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Just a bit over a year after launching its Stadia platform, Google is starting to scale back its gaming ventures. The company is closing its two game development studios and cancelling its projects aside from “any near-term planned games”, as reported by Kotaku. Google’s statement can be found here.
Stadia is a cloud-based streaming platform that launched November 19, 2019. Google started the Stadia Games and Entertainment division in March of that year, putting industry vet and former Assassin’s Creed producer Jade Raymond in charge.
Raymond is now leaving Google.
The closures of the Montreal and Los Angeles studios will affect 150 developers. Google will attempt to find new roles for the impacted employees.
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Google will continue to operate Stadia as a gaming service with its $10 a month price tag for Stadia Pro. But this move today means that exclusives for the platform are unlikely to ever materialize. Kotaku notes that Google is now going to start shopping its cloud gaming tech to other companies, which could spell a dubious future for Stadia if publishers decide to just use the technology but not the platform.
Big tech companies like Google and Amazon have made big attempts to get into game development in recent years with little to nothing to show for the effort and investment. Amazon released the online shooter Crucible in May. It stopped development on it in October. Amazon’s MMO New World is set to come out this year.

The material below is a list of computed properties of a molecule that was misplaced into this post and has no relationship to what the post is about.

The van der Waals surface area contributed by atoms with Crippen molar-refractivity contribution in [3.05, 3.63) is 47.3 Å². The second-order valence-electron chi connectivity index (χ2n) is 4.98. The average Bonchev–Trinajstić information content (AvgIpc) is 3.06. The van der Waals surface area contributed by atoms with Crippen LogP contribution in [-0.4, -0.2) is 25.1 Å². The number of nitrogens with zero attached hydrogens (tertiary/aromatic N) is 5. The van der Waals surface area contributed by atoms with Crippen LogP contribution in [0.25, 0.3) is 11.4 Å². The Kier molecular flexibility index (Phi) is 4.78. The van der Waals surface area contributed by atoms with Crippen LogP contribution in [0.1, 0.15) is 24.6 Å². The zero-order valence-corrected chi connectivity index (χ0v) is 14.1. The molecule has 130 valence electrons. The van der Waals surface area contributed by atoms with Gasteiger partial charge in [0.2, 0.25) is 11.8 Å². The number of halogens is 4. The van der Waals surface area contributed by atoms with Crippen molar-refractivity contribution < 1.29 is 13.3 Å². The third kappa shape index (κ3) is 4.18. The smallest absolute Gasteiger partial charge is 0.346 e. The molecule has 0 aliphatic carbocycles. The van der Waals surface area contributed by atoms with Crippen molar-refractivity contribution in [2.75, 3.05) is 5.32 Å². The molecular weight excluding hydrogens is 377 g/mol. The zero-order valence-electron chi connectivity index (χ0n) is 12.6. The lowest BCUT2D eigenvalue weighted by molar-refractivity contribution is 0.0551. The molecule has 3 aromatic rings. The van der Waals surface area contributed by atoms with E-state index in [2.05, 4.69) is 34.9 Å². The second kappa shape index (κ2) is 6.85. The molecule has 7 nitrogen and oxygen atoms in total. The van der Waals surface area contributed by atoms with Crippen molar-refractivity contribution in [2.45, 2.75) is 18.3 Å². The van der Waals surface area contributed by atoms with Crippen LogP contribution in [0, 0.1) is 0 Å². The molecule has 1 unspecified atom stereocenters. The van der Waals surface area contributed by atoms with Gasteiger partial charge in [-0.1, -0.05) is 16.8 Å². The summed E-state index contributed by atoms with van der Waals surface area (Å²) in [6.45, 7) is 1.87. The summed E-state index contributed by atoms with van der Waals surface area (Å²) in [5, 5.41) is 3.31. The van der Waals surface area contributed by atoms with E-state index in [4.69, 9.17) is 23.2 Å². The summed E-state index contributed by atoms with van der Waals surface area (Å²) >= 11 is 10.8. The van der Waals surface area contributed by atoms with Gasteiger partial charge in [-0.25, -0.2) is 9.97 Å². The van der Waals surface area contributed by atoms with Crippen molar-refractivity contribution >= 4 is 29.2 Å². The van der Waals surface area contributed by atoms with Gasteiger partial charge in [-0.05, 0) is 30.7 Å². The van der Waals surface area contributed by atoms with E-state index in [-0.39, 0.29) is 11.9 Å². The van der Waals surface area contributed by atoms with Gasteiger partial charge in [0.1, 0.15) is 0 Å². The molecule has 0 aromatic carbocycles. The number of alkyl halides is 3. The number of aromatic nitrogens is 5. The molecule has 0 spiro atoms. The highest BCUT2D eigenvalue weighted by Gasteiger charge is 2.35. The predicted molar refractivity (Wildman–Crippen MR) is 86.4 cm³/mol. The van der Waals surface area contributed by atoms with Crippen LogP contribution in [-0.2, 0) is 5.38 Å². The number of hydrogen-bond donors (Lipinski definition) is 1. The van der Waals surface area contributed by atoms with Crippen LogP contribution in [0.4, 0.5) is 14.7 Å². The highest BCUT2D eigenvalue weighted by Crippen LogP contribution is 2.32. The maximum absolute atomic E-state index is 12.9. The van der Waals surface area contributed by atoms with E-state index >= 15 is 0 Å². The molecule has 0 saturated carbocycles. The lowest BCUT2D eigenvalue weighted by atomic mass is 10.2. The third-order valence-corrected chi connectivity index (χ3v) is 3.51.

Stadia is a victim of bad timing and poor planning. New platforms need exclusives for when they launch and shortly afterward, but Stadia Games and Entertainment was started too late to ever make games for that window. Stadia’s 2019 launch was also a rough time to debut a new platform, as the Switch was going strong and other gamers waited patiently for the releases of PlayStation 5 and Xbox Series X/S the previous year. And then there’s competition within the cloud-streaming space itself, which heated up when Microsoft made its xCloud service part of its Game Pass Ultimate bundle.
Google has the money to take risks with ventures like gaming, but since it knows that it doesn’t depend on Stadia being a success in order to remain profitable, the company is able to easily abandon (or scale back) the venture.
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